John 4:5-425 So he came to a Samaritan city called Sychar, near the plot of ground that Jacob had given to his son Joseph. 6 Jacob's well was there, and Jesus, tired out by his journey, was sitting by the well. It was about noon. 7 A Samaritan woman came to draw water, and Jesus said to her, "Give me a drink." 8 (His disciples had gone to the city to buy food.) 9 The Samaritan woman said to him, "How is it that you, a Jew, ask a drink of me, a woman of Samaria?" (Jews do not share things in common with Samaritans.) 10 Jesus answered her, "If you knew the gift of God, and who it is that is saying to you, "Give me a drink,' you would have asked him, and he would have given you living water." 11 The woman said to him, "Sir, you have no bucket, and the well is deep. Where do you get that living water? 12 Are you greater than our ancestor Jacob, who gave us the well, and with his sons and his flocks drank from it?" 13 Jesus said to her, "Everyone who drinks of this water will be thirsty again, 14 but those who drink of the water that I will give them will never be thirsty. The water that I will give will become in them a spring of water gushing up to eternal life." 15 The woman said to him, "Sir, give me this water, so that I may never be thirsty or have to keep coming here to draw water." 16 Jesus said to her, "Go, call your husband, and come back." 17 The woman answered him, "I have no husband." Jesus said to her, "You are right in saying, "I have no husband'; 18 for you have had five husbands, and the one you have now is not your husband. What you have said is true!" 19 The woman said to him, "Sir, I see that you are a prophet. 20 Our ancestors worshiped on this mountain, but you say that the place where people must worship is in Jerusalem." 21 Jesus said to her, "Woman, believe me, the hour is coming when you will worship the Father neither on this mountain nor in Jerusalem. 22 You worship what you do not know; we worship what we know, for salvation is from the Jews. 23 But the hour is coming, and is now here, when the true worshipers will worship the Father in spirit and truth, for the Father seeks such as these to worship him. 24 God is spirit, and those who worship him must worship in spirit and truth." 25 The woman said to him, "I know that Messiah is coming" (who is called Christ). "When he comes, he will proclaim all things to us." 26 Jesus said to her, "I am he, the one who is speaking to you." 27 Just then his disciples came. They were astonished that he was speaking with a woman, but no one said, "What do you want?" or, "Why are you speaking with her?" 28 Then the woman left her water jar and went back to the city. She said to the people, 29 "Come and see a man who told me everything I have ever done! He cannot be the Messiah, can he?" 30 They left the city and were on their way to him. 31 Meanwhile the disciples were urging him, "Rabbi, eat something." 32 But he said to them, "I have food to eat that you do not know about." 33 So the disciples said to one another, "Surely no one has brought him something to eat?" 34 Jesus said to them, "My food is to do the will of him who sent me and to complete his work. 35 Do you not say, "Four months more, then comes the harvest'? But I tell you, look around you, and see how the fields are ripe for harvesting. 36 The reaper is already receiving wages and is gathering fruit for eternal life, so that sower and reaper may rejoice together. 37 For here the saying holds true, "One sows and another reaps.' 38 I sent you to reap that for which you did not labor. Others have labored, and you have entered into their labor." 39 Many Samaritans from that city believed in him because of the woman's testimony, "He told me everything I have ever done." 40 So when the Samaritans came to him, they asked him to stay with them; and he stayed there two days. 41 And many more believed because of his word. 42 They said to the woman, "It is no longer because of what you said that we believe, for we have heard for ourselves, and we know that this is truly the Savior of the world."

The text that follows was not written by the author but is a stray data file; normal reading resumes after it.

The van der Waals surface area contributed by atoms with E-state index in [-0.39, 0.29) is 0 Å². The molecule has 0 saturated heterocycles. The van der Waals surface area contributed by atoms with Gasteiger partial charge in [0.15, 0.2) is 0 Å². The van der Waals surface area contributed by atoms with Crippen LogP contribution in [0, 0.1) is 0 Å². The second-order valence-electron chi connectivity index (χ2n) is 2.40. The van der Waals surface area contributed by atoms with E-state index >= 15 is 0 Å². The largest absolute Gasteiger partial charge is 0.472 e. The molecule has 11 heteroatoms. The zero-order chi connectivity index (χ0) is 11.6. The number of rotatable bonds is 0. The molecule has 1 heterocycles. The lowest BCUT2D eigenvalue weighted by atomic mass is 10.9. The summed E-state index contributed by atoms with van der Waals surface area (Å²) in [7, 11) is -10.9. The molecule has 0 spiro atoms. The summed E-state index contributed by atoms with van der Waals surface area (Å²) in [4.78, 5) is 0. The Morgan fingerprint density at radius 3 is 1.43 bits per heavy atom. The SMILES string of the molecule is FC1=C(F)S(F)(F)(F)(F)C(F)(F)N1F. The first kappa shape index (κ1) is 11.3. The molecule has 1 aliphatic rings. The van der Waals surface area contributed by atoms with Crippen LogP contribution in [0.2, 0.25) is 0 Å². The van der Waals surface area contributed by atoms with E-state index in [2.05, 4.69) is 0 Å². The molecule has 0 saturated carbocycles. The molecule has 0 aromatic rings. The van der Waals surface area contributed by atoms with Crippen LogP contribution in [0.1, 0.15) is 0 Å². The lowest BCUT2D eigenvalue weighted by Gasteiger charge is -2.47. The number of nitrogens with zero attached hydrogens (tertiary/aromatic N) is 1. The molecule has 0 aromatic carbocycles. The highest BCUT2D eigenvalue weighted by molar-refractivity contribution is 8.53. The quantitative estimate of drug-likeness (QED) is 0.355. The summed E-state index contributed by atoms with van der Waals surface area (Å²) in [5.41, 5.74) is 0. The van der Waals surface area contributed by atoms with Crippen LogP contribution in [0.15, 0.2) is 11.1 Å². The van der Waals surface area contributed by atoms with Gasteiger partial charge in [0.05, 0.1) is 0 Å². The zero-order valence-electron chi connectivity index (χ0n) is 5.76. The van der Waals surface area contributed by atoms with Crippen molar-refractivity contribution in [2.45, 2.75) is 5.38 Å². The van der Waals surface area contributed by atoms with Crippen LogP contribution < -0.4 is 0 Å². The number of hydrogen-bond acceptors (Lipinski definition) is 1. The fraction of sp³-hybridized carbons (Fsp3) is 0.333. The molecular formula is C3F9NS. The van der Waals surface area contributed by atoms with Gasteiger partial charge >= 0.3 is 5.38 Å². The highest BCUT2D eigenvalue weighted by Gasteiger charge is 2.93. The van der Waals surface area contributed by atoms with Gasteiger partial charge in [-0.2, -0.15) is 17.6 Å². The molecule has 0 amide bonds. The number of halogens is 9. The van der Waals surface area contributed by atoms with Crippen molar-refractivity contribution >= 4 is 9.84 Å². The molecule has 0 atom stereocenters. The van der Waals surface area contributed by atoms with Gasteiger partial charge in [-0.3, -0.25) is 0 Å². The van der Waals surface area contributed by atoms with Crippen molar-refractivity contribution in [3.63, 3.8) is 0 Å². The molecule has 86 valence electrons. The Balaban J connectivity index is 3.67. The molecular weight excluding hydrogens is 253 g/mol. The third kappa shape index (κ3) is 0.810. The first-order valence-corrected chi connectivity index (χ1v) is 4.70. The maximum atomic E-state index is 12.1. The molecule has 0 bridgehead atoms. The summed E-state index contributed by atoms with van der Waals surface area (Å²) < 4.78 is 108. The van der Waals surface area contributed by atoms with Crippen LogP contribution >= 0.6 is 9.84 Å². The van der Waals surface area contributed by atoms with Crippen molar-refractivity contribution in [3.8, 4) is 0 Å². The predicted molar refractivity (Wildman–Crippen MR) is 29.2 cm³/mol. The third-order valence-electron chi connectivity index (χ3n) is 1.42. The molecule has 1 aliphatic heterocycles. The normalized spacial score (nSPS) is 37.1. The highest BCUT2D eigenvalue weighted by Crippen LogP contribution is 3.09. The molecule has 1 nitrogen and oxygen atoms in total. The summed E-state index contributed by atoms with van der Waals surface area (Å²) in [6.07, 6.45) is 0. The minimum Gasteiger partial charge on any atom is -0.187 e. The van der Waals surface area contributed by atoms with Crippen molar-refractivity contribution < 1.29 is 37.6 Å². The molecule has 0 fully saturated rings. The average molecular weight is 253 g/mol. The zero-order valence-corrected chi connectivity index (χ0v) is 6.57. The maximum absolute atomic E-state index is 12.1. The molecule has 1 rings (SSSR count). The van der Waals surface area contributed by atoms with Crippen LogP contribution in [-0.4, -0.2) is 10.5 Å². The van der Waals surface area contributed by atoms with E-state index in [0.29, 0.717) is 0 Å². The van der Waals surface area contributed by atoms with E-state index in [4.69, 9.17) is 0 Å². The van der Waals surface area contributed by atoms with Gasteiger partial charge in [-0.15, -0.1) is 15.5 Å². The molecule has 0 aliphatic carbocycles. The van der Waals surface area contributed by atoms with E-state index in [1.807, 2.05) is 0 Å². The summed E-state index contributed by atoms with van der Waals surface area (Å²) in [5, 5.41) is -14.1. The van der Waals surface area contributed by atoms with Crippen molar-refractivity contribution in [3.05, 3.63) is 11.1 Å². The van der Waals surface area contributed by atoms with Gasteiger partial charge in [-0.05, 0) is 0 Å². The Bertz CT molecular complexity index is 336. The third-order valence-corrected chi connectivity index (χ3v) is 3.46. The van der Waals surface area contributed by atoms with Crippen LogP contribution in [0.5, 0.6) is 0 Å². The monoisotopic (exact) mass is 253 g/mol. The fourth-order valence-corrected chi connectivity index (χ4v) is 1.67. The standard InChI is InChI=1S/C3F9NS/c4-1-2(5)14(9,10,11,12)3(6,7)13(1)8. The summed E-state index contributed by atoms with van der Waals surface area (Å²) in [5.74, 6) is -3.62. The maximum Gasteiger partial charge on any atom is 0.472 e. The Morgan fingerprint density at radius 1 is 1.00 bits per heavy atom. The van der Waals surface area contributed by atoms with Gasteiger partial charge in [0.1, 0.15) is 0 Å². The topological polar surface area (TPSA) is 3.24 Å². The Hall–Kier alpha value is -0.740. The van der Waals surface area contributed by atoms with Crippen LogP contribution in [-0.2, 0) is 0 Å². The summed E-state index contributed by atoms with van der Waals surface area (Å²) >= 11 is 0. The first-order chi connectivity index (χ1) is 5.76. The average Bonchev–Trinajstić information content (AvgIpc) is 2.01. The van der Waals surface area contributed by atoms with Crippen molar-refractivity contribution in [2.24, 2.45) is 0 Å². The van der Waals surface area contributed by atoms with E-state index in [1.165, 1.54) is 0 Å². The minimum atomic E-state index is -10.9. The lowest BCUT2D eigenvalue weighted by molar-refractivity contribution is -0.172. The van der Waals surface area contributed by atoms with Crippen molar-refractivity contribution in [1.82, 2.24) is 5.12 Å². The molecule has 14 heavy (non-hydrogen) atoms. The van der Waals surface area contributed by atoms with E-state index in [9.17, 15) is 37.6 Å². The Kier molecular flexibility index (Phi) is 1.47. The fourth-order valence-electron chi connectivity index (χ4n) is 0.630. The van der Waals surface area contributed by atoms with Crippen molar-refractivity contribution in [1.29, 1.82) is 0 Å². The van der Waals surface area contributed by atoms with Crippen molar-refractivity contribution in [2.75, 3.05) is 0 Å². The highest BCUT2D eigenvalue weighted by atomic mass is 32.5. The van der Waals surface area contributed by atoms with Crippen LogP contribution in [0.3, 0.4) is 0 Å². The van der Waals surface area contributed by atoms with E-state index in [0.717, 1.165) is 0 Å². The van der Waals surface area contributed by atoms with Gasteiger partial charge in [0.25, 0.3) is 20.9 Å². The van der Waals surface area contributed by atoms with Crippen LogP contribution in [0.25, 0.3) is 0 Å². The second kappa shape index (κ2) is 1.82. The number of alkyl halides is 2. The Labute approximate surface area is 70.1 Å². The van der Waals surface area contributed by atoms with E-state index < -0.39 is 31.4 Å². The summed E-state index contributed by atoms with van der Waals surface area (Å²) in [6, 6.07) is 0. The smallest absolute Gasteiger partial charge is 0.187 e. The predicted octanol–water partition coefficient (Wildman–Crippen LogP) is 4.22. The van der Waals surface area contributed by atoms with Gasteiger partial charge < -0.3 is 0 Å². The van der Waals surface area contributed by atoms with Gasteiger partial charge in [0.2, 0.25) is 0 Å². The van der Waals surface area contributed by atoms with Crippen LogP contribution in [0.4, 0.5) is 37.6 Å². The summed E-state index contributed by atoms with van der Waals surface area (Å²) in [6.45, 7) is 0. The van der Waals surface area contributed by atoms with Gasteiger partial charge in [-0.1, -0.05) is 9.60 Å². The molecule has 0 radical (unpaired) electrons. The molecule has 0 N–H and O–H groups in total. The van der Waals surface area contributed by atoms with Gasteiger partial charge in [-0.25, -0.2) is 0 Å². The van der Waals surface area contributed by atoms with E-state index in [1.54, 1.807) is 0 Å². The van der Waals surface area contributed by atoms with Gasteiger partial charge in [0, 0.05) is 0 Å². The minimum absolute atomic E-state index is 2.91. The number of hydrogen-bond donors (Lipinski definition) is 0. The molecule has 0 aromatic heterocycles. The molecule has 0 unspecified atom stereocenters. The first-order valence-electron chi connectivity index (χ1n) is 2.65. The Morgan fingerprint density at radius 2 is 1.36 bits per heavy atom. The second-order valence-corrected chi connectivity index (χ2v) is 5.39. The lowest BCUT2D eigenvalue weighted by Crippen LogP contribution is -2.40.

If there is one entity in this world of ours that is in shorter supply than money it is time, and this much I am sure that we can all agree on. While the demands on our time increase with no sign of slowing down, the amount of time, unfortunately cannot keep up with the demand, and so we live like maniacs, hurriedly commuting to and from work, attending work functions, grocery shopping, working out, squeezing a little bit of time with the family whenever it is possible. Day planners and to-do lists take on a nightmarish aspect as we look at the tasks that need to be accomplished and question aloud just how all that is asked of us is going to get done. It often feels as though the world itself were on a treadmill and just when we believe that we have caught up to the necessary pace, someone hits the accelerator. So, we do what we can to cope. We multitask and organize with a religious fervor. We connect with friends online. We take what little free time we may have and cram as much “quality” time into it as we possibly can. We catch up on phone calls while we are driving home from work and interrupt that phone call to pick up the take out food we ordered for dinner. All of this creates a deep cultural anxiety. We may not have any idea where we are headed, but we can be sure that we will arriving there with speed.